More than 20 schools are to lose their playing fields after it emerged the Coalition had approved selling the green spaces despite pledging an Olympic legacy for children.
The shocking statistics were revealed in a Freedom of Information (FOI) request submitted by the Guardian and offered an explanation for culture secretary Jeremy Hunt's musings on Monday that school sports provision is "patchy".
The news of the sell-off contradicts a pledge by the Coalition to protect school playing fields. It had said it would "support the creation of an annual Olympic-style schools sport event to encourage competitive sport in schools, and we will seek to protect school playing fields".
In total, 21 out of 22 requests have been given the go ahead by the Department for Education (DfE) in the past two years, with one more still being considered.
On Friday, school sports provision came under fire from Lord Moynihan, chairman of the British Olympic Association, who said private-school dominance of the 2012 Games was "unacceptable".
Among the pitches approved for disposal is a 1.6 acre playing field at the Winchcombe School, a state primary in Newbury, Berkshire, which has been put up for sale with outline planning permission for housing.
The DfE insisted that the sell-off of school playing fields will only be agreed if schools' sports needs can continue to be met.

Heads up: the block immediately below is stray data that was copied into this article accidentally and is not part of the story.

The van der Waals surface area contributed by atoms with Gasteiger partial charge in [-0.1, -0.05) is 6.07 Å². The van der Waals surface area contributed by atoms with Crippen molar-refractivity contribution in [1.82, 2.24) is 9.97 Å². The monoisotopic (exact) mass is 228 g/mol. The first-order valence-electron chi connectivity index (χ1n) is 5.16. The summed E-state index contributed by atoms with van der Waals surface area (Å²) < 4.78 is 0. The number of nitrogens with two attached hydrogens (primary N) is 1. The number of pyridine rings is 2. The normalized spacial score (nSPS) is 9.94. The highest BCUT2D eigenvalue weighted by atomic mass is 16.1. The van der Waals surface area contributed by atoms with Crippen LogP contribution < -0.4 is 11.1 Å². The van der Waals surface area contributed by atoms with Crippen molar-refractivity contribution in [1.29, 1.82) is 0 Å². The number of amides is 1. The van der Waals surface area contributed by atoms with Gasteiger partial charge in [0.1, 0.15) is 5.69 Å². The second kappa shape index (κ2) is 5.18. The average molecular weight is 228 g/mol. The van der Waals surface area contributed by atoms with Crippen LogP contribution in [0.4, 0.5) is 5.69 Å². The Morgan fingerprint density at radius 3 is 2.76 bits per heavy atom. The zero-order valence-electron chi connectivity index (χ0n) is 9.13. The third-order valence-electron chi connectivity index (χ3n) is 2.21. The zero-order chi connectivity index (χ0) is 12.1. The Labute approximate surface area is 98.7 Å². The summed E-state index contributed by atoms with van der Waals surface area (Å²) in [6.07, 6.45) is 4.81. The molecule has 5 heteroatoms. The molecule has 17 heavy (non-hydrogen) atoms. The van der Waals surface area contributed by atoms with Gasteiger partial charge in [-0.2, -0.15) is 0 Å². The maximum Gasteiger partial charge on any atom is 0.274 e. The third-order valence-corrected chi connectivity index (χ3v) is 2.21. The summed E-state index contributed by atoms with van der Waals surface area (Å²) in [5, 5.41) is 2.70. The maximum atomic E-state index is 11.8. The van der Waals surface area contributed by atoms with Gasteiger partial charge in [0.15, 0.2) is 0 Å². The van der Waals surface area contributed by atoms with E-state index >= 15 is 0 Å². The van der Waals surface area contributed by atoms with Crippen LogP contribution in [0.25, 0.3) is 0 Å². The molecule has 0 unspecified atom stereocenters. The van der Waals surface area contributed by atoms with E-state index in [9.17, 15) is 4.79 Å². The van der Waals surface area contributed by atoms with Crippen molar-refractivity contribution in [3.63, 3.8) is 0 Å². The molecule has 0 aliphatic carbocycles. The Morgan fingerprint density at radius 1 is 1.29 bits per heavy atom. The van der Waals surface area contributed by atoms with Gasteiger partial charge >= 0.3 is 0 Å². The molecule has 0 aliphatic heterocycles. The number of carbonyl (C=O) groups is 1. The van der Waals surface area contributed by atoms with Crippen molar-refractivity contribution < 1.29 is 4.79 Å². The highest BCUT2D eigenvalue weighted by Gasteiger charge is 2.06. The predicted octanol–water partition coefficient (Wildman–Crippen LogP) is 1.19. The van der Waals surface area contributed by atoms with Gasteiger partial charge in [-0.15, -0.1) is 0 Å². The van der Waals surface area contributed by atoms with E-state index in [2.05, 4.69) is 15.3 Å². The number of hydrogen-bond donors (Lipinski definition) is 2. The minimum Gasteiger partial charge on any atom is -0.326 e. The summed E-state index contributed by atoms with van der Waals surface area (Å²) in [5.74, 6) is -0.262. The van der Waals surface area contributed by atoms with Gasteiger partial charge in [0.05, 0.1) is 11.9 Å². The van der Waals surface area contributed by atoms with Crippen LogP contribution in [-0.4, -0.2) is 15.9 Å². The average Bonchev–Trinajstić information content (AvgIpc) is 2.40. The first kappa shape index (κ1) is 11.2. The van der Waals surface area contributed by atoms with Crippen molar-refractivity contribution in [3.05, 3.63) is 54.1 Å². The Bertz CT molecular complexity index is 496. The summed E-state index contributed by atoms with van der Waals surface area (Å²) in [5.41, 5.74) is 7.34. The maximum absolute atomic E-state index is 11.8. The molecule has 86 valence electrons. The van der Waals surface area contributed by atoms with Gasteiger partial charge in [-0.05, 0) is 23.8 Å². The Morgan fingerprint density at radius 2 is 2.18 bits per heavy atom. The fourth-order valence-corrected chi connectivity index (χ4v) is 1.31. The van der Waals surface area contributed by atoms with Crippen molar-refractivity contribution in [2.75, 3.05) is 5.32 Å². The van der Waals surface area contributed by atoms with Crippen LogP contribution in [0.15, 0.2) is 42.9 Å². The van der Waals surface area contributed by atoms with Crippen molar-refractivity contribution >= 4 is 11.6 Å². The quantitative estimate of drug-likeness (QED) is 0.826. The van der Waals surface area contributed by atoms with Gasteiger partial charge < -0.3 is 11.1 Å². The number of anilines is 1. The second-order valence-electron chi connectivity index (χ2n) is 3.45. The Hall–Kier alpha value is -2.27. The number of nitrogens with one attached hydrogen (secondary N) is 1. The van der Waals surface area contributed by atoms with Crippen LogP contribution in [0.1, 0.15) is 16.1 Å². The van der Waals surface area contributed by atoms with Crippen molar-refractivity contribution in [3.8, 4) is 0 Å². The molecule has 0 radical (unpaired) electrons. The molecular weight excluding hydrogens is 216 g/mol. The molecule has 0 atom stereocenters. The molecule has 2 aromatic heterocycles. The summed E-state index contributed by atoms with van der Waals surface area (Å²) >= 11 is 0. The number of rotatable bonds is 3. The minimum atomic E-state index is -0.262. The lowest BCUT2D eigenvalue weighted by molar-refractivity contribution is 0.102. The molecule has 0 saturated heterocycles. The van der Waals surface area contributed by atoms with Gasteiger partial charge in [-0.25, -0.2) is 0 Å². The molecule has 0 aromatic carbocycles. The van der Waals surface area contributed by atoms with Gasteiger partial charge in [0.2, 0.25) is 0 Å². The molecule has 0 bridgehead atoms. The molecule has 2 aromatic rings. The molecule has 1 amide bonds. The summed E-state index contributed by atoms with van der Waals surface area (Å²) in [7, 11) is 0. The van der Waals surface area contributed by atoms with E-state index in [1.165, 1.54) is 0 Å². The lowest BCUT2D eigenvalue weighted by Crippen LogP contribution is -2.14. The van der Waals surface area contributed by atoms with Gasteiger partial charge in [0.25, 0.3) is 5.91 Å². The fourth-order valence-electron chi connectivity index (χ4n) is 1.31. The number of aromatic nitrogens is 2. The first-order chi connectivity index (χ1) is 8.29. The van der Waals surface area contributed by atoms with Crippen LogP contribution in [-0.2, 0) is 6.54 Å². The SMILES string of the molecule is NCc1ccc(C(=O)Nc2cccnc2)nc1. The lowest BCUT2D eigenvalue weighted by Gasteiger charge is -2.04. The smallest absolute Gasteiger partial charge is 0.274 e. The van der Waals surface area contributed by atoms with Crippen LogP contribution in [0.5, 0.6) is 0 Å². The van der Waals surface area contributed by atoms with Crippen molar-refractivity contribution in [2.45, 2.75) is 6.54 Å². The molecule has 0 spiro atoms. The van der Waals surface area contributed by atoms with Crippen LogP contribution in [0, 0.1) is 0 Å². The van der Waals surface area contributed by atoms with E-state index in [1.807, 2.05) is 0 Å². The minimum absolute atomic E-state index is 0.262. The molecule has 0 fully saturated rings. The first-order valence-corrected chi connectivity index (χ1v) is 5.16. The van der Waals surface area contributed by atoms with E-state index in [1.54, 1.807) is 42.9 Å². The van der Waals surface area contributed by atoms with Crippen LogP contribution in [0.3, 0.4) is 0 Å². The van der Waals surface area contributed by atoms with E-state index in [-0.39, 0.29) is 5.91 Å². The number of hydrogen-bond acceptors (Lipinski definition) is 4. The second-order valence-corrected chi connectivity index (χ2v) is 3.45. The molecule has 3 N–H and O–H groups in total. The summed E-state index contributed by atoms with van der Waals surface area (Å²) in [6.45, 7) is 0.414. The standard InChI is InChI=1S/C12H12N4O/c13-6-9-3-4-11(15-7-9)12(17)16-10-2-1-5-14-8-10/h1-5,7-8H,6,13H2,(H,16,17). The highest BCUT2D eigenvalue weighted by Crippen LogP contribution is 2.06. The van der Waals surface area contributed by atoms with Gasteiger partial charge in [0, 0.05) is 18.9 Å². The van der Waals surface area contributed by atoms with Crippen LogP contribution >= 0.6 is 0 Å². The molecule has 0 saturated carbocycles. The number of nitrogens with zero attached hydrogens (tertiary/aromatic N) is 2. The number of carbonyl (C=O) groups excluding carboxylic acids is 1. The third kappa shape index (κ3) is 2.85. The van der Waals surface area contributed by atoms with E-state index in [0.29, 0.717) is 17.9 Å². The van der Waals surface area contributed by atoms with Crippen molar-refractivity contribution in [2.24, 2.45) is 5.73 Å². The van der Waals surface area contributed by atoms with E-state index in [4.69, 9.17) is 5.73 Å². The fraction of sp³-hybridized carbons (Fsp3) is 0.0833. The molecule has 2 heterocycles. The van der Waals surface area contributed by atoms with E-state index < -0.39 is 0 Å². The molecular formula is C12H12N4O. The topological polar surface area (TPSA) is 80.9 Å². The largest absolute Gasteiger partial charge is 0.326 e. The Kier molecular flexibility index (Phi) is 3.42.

Information obtained by the Labour party through FOIs show there has been a 60% reduction in the number of hours dedicated to organising school sport and 37% of school sports partnerships have disappeared.
Between 1979 and 1997, more than 10,000 playing fields were sold off under a Conservative government but after legislation introduced by Labour in 1998 to protect such fields, only 226 applications to sell off fields were granted.
Clive Efford MP, shadow minister for culture, Olympics, media and sport, told The Huffington Post UK: "We seem to be moving backwards. At a time where we are expecting more people to get into sport, it is ridiculous playing fields are being put up for sale."
The DfE later said that of the 21 playing fields approved for sale, 14 were at schools that had closed, and a further four were deemed surplus after existing schools amalgamated.
Of the other three, one was extra grassland at a school site, one was leased to a company for it to redevelop and improve a playing field and the third was due to be leased to an athletics club, although this did not go ahead.Suggest a correction